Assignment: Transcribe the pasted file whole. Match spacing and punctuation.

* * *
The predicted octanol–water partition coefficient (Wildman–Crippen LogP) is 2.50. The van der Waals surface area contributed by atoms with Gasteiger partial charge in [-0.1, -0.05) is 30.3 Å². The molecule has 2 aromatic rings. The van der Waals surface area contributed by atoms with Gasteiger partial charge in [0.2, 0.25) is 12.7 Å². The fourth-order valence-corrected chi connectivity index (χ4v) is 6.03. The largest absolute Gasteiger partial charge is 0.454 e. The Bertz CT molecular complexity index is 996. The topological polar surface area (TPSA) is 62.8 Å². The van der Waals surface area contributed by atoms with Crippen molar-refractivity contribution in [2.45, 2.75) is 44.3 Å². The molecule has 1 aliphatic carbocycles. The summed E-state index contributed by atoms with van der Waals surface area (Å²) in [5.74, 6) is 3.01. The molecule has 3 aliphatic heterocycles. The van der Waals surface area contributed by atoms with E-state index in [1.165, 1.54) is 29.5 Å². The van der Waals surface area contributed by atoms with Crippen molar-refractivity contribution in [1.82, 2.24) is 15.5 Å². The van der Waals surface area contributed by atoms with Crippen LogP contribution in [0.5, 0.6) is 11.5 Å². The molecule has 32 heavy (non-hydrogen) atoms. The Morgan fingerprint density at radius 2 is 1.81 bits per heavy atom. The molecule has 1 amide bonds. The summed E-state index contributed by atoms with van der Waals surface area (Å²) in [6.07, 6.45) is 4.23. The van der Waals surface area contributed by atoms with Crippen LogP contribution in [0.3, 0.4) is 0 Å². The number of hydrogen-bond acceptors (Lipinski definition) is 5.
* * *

The predicted octanol–water partition coefficient (Wildman–Crippen LogP) is 2.50. The van der Waals surface area contributed by atoms with Gasteiger partial charge in [-0.1, -0.05) is 30.3 Å². The molecule has 2 aromatic rings. The van der Waals surface area contributed by atoms with Gasteiger partial charge in [0.2, 0.25) is 12.7 Å². The fourth-order valence-corrected chi connectivity index (χ4v) is 6.03. The largest absolute Gasteiger partial charge is 0.454 e. The Bertz CT molecular complexity index is 996. The topological polar surface area (TPSA) is 62.8 Å². The van der Waals surface area contributed by atoms with Crippen molar-refractivity contribution in [2.45, 2.75) is 44.3 Å². The molecule has 1 aliphatic carbocycles. The summed E-state index contributed by atoms with van der Waals surface area (Å²) in [5.74, 6) is 3.01. The molecule has 3 aliphatic heterocycles. The van der Waals surface area contributed by atoms with E-state index in [1.165, 1.54) is 29.5 Å². The van der Waals surface area contributed by atoms with Crippen molar-refractivity contribution in [1.82, 2.24) is 15.5 Å². The van der Waals surface area contributed by atoms with Crippen LogP contribution in [0.5, 0.6) is 11.5 Å². The molecule has 32 heavy (non-hydrogen) atoms. The Morgan fingerprint density at radius 2 is 1.81 bits per heavy atom. The molecule has 1 amide bonds. The summed E-state index contributed by atoms with van der Waals surface area (Å²) in [6.07, 6.45) is 4.23. The van der Waals surface area contributed by atoms with Crippen LogP contribution in [0.3, 0.4) is 0 Å². The number of hydrogen-bond acceptors (Lipinski definition) is 5.